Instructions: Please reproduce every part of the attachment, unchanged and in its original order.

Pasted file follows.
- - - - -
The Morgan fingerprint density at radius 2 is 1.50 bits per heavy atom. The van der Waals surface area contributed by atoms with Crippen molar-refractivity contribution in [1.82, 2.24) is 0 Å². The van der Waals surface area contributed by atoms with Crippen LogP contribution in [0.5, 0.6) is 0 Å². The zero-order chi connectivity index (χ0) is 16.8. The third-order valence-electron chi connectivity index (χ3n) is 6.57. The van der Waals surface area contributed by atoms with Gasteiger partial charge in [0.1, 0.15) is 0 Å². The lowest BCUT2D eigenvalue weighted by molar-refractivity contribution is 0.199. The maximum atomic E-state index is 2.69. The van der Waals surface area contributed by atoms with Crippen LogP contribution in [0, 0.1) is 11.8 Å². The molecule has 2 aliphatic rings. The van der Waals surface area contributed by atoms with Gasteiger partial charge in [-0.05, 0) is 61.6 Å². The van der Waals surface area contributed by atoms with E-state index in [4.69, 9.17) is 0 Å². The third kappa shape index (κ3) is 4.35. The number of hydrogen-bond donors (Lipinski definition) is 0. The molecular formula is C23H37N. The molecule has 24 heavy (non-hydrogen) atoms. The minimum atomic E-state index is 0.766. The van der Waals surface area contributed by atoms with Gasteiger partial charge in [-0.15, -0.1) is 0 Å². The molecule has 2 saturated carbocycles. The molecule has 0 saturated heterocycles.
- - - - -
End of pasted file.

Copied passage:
The Morgan fingerprint density at radius 2 is 1.50 bits per heavy atom. The van der Waals surface area contributed by atoms with Crippen molar-refractivity contribution in [1.82, 2.24) is 0 Å². The van der Waals surface area contributed by atoms with Crippen LogP contribution in [0.5, 0.6) is 0 Å². The zero-order chi connectivity index (χ0) is 16.8. The third-order valence-electron chi connectivity index (χ3n) is 6.57. The van der Waals surface area contributed by atoms with Gasteiger partial charge in [0.1, 0.15) is 0 Å². The lowest BCUT2D eigenvalue weighted by molar-refractivity contribution is 0.199. The maximum atomic E-state index is 2.69. The van der Waals surface area contributed by atoms with Crippen LogP contribution in [0, 0.1) is 11.8 Å². The molecule has 2 aliphatic rings. The van der Waals surface area contributed by atoms with Gasteiger partial charge in [-0.05, 0) is 61.6 Å². The van der Waals surface area contributed by atoms with E-state index in [4.69, 9.17) is 0 Å². The third kappa shape index (κ3) is 4.35. The number of hydrogen-bond donors (Lipinski definition) is 0. The molecular formula is C23H37N. The molecule has 24 heavy (non-hydrogen) atoms. The minimum atomic E-state index is 0.766. The van der Waals surface area contributed by atoms with Gasteiger partial charge in [-0.15, -0.1) is 0 Å². The molecule has 2 saturated carbocycles. The molecule has 0 saturated heterocycles.